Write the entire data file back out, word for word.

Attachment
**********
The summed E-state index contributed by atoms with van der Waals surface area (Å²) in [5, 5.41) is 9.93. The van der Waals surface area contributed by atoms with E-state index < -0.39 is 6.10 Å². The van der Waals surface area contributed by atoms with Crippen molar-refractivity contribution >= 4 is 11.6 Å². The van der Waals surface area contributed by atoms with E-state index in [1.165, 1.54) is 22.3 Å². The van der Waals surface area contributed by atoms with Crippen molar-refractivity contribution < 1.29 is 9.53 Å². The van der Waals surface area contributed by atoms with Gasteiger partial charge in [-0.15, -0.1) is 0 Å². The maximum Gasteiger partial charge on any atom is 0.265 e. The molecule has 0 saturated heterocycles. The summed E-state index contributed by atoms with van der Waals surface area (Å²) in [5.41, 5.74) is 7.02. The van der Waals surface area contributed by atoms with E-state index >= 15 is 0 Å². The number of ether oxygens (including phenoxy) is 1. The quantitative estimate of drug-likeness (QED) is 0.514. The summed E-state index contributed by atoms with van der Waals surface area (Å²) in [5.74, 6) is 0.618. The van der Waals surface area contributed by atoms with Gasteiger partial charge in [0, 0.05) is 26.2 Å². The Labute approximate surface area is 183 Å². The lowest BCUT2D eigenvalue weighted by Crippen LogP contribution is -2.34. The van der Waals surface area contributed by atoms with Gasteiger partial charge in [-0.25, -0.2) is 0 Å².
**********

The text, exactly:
The summed E-state index contributed by atoms with van der Waals surface area (Å²) in [5, 5.41) is 9.93. The van der Waals surface area contributed by atoms with E-state index < -0.39 is 6.10 Å². The van der Waals surface area contributed by atoms with Crippen molar-refractivity contribution >= 4 is 11.6 Å². The van der Waals surface area contributed by atoms with E-state index in [1.165, 1.54) is 22.3 Å². The van der Waals surface area contributed by atoms with Crippen molar-refractivity contribution < 1.29 is 9.53 Å². The van der Waals surface area contributed by atoms with Gasteiger partial charge in [-0.15, -0.1) is 0 Å². The maximum Gasteiger partial charge on any atom is 0.265 e. The molecule has 0 saturated heterocycles. The summed E-state index contributed by atoms with van der Waals surface area (Å²) in [5.41, 5.74) is 7.02. The van der Waals surface area contributed by atoms with E-state index >= 15 is 0 Å². The number of ether oxygens (including phenoxy) is 1. The quantitative estimate of drug-likeness (QED) is 0.514. The summed E-state index contributed by atoms with van der Waals surface area (Å²) in [5.74, 6) is 0.618. The van der Waals surface area contributed by atoms with Gasteiger partial charge in [0, 0.05) is 26.2 Å². The Labute approximate surface area is 183 Å². The lowest BCUT2D eigenvalue weighted by Crippen LogP contribution is -2.34. The van der Waals surface area contributed by atoms with Gasteiger partial charge in [-0.25, -0.2) is 0 Å².